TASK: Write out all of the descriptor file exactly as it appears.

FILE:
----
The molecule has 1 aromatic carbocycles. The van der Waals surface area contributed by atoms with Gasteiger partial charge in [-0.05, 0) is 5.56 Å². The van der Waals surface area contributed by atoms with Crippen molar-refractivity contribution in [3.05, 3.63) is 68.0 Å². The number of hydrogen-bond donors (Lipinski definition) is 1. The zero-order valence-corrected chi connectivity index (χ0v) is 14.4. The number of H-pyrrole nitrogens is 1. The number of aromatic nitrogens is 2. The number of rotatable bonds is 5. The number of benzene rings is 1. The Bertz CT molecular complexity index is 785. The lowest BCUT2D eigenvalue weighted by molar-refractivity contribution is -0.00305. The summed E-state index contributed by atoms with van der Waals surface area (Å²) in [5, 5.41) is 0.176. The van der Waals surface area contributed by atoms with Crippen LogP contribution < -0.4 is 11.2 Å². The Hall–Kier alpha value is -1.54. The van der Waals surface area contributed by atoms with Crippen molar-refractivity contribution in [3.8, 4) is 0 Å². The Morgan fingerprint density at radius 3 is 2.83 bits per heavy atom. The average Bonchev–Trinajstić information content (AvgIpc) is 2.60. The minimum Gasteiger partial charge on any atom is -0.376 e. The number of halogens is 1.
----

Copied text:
The molecule has 1 aromatic carbocycles. The van der Waals surface area contributed by atoms with Gasteiger partial charge in [-0.05, 0) is 5.56 Å². The van der Waals surface area contributed by atoms with Crippen molar-refractivity contribution in [3.05, 3.63) is 68.0 Å². The number of hydrogen-bond donors (Lipinski definition) is 1. The zero-order valence-corrected chi connectivity index (χ0v) is 14.4. The number of H-pyrrole nitrogens is 1. The number of aromatic nitrogens is 2. The number of rotatable bonds is 5. The number of benzene rings is 1. The Bertz CT molecular complexity index is 785. The lowest BCUT2D eigenvalue weighted by molar-refractivity contribution is -0.00305. The summed E-state index contributed by atoms with van der Waals surface area (Å²) in [5, 5.41) is 0.176. The van der Waals surface area contributed by atoms with Crippen LogP contribution < -0.4 is 11.2 Å². The Hall–Kier alpha value is -1.54. The van der Waals surface area contributed by atoms with Crippen molar-refractivity contribution in [3.8, 4) is 0 Å². The Morgan fingerprint density at radius 3 is 2.83 bits per heavy atom. The average Bonchev–Trinajstić information content (AvgIpc) is 2.60. The minimum Gasteiger partial charge on any atom is -0.376 e. The number of halogens is 1.